Dispositional and Situational Avoidance and Approach as Predictors of Physical Symptom Bother Following Breast Cancer Diagnosis.
|Title||Dispositional and Situational Avoidance and Approach as Predictors of Physical Symptom Bother Following Breast Cancer Diagnosis.|
|Publication Type||Journal Article|
|Year of Publication||2016|
|Authors||Bauer MR, Harris LN, Wiley JF, Crespi CM, Krull JL, Weihs KL, Stanton AL|
|Journal||Ann Behav Med|
|Date Published||2016 Jun|
BACKGROUND: Few studies examine whether dispositional approach and avoidance coping and stressor-specific coping strategies differentially predict physical adjustment to cancer-related stress.
PURPOSE: This study examines dispositional and situational avoidance and approach coping as unique predictors of the bother women experience from physical symptoms after breast cancer treatment, as well as whether situational coping mediates the prediction of bother from physical symptoms by dispositional coping.
METHOD: Breast cancer patients (N = 460) diagnosed within the past 3 months completed self-report measures of dispositional coping at study entry and of situational coping and bother from physical symptoms every 6 weeks through 6 months.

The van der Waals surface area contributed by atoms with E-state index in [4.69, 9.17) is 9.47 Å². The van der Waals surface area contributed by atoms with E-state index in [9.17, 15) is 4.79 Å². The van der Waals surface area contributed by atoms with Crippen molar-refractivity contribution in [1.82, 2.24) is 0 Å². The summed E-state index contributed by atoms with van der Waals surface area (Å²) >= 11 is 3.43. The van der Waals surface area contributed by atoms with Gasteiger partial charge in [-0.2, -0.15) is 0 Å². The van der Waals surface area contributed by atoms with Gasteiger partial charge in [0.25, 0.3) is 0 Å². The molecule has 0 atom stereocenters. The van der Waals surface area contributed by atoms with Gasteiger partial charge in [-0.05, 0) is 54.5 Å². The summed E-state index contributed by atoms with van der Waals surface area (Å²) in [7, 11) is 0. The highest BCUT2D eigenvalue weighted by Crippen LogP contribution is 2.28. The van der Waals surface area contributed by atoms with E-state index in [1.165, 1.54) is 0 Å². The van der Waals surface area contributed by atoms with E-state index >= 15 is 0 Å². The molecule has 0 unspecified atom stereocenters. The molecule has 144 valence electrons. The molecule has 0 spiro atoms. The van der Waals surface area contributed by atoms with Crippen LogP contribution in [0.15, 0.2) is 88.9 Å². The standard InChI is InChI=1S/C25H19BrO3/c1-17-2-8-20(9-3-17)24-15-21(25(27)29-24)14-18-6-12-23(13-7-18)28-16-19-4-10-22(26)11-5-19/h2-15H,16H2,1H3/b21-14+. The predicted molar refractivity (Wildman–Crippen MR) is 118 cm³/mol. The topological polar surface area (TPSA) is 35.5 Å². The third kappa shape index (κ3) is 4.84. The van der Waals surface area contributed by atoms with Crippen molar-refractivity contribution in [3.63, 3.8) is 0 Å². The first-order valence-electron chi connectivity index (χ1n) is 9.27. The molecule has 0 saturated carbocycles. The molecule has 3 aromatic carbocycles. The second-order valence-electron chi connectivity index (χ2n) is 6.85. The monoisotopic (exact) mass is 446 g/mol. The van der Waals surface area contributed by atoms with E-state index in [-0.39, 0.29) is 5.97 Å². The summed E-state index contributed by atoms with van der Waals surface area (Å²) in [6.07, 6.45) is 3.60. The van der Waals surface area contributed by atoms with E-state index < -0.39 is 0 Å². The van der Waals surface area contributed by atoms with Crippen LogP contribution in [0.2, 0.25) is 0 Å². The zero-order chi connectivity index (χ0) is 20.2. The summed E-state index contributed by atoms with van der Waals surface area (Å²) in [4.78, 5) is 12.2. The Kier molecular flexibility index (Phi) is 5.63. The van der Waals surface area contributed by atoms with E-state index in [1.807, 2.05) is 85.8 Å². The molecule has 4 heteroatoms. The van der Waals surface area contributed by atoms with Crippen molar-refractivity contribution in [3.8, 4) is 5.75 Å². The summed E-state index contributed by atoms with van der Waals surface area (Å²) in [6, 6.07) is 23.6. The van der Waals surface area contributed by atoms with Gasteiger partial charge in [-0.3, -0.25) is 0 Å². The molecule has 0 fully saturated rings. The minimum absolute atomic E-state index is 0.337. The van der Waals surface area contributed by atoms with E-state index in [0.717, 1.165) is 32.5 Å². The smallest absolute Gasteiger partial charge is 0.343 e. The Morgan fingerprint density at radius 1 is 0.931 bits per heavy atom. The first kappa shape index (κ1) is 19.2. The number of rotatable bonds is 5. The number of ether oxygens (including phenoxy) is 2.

RESULTS: In multilevel structural equation modeling analyses, both dispositional and situational avoidance predict greater symptom bother. Dispositional, but not situational, approach predicts less symptom bother. Supporting mediation models, dispositional avoidance predicts more symptom bother indirectly through greater situational avoidance. Dispositional approach predicts less symptom bother through less situational avoidance.
CONCLUSION: Psychosocial interventions to reduce cancer-related avoidance coping are warranted for cancer survivors who are high in dispositional avoidance and/or low in dispositional approach.
|Alternate Journal||Ann Behav Med|
|Grant List||R01 CA133081 / CA / NCI NIH HHS / United States|